QT,That the Big Three ever existed was an anomaly of a pent-up demand for autos and a decimated industrial world after WWII. Fully competitive and mature markets do not have one manufacturer with over 50% of the market. You would not expect a baseball player to bat .500 year-after-year would you? The drop in market share was a predictable event for anyone who has studied business, so we might as well quit pointing fingers over it.The trick will be for whoever exists to be able to make a profit with say 8-18% of the market with 6 to 10 players in the game. Just as with our personal finances with income usually reducing after retirement, not saving for future expenses often has disastrous results. The UAW retiree health care expenses should have already been vested just like the pensions were. GM stated under oath in the VEBA trial that cleared its last appeal in U.S. court last September that the retirees’ health care benefit was promised to them at company expense when they retired. Of course, we could say that GM should not have done that or that the UAW should not have asked, but that does not alter the fact that BOTH sides agreed. That’s how big business, Social Security, and Medicare operated in the 20th century.So where does that leave us now that GM is broke? Screwed. It’s mind-boggling to me that President Bush had to pull our cookies out of the fire. To think I have to send him a Christmas card and cancel my tri-annual trip to Senator Bob Corker’s Nashville this year is ironic :)We will do what it takes to survive, I know we make excellent scapegoats, but I can assure you that unions are not the cause of all the evil in the world.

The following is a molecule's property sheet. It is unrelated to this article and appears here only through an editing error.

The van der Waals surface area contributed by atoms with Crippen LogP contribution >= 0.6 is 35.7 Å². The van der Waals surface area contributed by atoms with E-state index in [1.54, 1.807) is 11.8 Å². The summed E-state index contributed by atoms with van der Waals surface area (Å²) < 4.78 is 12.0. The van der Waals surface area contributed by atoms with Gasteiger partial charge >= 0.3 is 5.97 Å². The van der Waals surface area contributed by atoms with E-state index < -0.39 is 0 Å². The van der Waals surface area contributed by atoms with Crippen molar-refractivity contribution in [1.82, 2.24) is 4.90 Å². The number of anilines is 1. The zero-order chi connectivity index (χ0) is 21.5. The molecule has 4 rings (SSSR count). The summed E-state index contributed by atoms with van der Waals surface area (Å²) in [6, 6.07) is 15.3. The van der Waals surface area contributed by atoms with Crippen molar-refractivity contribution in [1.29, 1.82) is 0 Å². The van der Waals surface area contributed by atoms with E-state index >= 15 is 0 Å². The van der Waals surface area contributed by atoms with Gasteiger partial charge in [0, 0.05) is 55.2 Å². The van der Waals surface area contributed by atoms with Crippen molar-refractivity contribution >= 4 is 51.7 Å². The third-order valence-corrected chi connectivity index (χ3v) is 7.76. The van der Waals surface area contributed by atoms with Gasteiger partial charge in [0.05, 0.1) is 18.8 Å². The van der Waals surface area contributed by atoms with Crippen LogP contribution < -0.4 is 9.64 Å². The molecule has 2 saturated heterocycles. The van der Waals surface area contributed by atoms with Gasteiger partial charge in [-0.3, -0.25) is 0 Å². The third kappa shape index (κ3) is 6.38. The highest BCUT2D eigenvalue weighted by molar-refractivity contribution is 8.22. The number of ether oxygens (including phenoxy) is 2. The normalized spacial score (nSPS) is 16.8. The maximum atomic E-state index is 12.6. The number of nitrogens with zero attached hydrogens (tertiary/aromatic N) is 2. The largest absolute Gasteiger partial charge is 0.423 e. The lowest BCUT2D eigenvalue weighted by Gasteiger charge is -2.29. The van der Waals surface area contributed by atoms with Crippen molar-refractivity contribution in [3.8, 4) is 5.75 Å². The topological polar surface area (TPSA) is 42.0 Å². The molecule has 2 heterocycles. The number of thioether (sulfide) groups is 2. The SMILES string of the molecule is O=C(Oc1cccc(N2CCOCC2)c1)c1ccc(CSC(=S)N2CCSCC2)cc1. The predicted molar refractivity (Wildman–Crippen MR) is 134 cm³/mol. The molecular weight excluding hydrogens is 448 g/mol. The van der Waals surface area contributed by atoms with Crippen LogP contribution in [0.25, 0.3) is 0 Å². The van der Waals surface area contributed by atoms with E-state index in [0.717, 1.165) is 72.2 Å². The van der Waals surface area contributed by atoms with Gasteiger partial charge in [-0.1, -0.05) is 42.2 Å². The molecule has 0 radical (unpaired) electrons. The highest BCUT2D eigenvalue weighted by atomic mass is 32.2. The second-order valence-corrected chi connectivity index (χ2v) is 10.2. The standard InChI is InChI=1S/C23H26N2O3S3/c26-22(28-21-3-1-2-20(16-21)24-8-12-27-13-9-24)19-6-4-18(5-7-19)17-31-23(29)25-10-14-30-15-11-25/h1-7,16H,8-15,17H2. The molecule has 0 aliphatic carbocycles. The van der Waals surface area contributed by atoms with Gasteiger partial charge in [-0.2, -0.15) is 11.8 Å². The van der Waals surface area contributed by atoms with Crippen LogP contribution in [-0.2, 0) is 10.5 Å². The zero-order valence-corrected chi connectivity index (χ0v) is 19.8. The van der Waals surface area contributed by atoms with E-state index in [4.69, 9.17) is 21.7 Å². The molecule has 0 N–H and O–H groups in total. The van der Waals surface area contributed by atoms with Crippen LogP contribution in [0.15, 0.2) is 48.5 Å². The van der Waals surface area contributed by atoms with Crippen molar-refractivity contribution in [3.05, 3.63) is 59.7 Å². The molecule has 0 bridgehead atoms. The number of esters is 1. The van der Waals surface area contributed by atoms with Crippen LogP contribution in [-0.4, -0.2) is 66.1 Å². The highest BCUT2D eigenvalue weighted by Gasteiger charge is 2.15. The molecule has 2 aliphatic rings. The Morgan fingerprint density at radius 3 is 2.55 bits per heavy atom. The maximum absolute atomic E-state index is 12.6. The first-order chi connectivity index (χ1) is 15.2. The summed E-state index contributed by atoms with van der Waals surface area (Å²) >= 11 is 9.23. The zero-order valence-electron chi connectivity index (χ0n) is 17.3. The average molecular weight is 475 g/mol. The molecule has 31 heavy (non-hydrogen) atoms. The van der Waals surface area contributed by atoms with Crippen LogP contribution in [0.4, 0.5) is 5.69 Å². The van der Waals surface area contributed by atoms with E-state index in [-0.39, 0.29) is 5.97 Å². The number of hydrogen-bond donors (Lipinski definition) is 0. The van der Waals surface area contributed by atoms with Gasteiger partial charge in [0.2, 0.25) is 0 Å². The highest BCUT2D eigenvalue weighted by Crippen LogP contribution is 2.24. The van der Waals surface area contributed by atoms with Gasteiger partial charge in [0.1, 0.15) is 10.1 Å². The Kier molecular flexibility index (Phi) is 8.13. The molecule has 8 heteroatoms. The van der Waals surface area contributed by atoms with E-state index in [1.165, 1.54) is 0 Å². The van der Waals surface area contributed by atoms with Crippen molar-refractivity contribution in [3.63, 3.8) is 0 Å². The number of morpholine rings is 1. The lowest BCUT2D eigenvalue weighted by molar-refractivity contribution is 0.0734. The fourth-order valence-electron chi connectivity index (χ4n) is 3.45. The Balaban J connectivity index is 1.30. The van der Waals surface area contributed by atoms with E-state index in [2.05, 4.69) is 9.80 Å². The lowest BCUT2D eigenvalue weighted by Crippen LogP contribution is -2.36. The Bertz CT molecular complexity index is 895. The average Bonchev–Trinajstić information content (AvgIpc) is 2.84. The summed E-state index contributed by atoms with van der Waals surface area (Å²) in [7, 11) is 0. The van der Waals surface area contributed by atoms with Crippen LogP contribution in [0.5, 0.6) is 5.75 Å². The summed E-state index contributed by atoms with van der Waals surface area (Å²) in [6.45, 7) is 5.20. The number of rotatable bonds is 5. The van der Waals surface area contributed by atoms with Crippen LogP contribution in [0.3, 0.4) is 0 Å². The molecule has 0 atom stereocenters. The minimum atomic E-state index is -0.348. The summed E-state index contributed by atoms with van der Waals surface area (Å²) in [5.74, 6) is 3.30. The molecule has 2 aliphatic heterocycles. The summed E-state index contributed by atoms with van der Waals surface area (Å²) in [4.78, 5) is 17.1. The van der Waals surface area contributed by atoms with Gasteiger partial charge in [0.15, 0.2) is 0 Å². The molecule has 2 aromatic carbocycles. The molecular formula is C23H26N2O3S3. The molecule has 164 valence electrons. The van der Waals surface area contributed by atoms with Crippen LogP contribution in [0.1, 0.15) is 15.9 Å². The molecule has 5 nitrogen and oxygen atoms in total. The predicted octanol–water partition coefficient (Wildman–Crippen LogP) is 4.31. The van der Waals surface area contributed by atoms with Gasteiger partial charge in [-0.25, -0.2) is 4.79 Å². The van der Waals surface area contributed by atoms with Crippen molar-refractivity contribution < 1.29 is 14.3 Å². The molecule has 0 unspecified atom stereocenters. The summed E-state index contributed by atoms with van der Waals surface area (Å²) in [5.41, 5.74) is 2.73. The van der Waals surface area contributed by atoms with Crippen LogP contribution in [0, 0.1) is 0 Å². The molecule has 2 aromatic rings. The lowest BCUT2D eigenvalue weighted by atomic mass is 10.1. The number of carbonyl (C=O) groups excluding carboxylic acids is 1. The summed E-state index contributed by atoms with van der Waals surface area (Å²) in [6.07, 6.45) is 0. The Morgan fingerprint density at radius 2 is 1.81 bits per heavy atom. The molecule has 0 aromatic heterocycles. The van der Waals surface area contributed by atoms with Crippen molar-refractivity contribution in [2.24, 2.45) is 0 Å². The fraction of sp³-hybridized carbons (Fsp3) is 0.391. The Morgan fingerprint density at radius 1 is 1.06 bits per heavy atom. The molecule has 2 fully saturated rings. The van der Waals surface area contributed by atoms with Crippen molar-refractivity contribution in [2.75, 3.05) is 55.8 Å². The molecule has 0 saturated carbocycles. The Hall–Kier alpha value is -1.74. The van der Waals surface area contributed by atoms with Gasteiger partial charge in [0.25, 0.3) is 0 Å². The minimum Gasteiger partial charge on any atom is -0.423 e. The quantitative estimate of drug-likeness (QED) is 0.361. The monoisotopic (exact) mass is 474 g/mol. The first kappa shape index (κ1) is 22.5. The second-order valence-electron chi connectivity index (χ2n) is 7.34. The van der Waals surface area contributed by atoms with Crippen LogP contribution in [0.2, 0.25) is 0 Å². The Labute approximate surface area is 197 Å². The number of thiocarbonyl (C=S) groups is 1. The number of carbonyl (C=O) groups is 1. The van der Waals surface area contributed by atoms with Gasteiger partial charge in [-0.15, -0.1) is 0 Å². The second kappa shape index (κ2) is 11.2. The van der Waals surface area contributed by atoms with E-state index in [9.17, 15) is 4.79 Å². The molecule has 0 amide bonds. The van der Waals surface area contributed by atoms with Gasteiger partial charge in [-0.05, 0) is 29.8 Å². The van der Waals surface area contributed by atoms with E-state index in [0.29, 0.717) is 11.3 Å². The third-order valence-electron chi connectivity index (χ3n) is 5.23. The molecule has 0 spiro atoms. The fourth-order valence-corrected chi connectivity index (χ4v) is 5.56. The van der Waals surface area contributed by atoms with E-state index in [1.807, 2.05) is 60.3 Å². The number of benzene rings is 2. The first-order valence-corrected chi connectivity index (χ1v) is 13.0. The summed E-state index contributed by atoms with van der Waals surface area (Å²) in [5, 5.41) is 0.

They call Alabama the Crimson TideCall me Frigid Blue
We will do what it takes to survive, I know we make excellent scapegoats, but I can assure you that unions are not the cause of all the evil in the world.There are some who would rather use that to knock off three competitors via Congress's Southern members. When they make more than the proverbial golf cart and make something at the performance per dollar only found from the Big Three - then they have a case.Otherwise, it's just them using the scapegoat of the unions or the management to force the hand of Detroit's Big Three.
GM lost 6.9B USD in the last quarter. With all due respect, it is difficult to imagine that GM can completely retool all its factories with federal funding.Problems at GM go well beyond the UAW. The scale is impressive.Look forward to being wrong about GM but it doesn't look great from where I'm sitting.
Roll, Tide, RollAround the Bowl'Down the HoleRoll, Tide, Roll
What the new cars will look like once Congress gets full control of the American auto industry...BTW just where did all that bailout money go?
Michigan's future is Subsistence farming.Already many vacant lots have been converted to cabbage patches
1,Gotta love those cars.Interesting piece on the bailout money. Did you catch this one regarding Obama?
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Dr. Mark J. Perry is a professor of economics and finance in the School of Management at the Flint campus of the University of Michigan.
Perry holds two graduate degrees in economics (M.A. and Ph.D.) from George Mason University near Washington, D.C. In addition, he holds an MBA degree in finance from the Curtis L. Carlson School of Management at the University of Minnesota. In addition to a faculty appointment at the University of Michigan-Flint, Perry is also a visiting scholar at The American Enterprise Institute in Washington, D.C.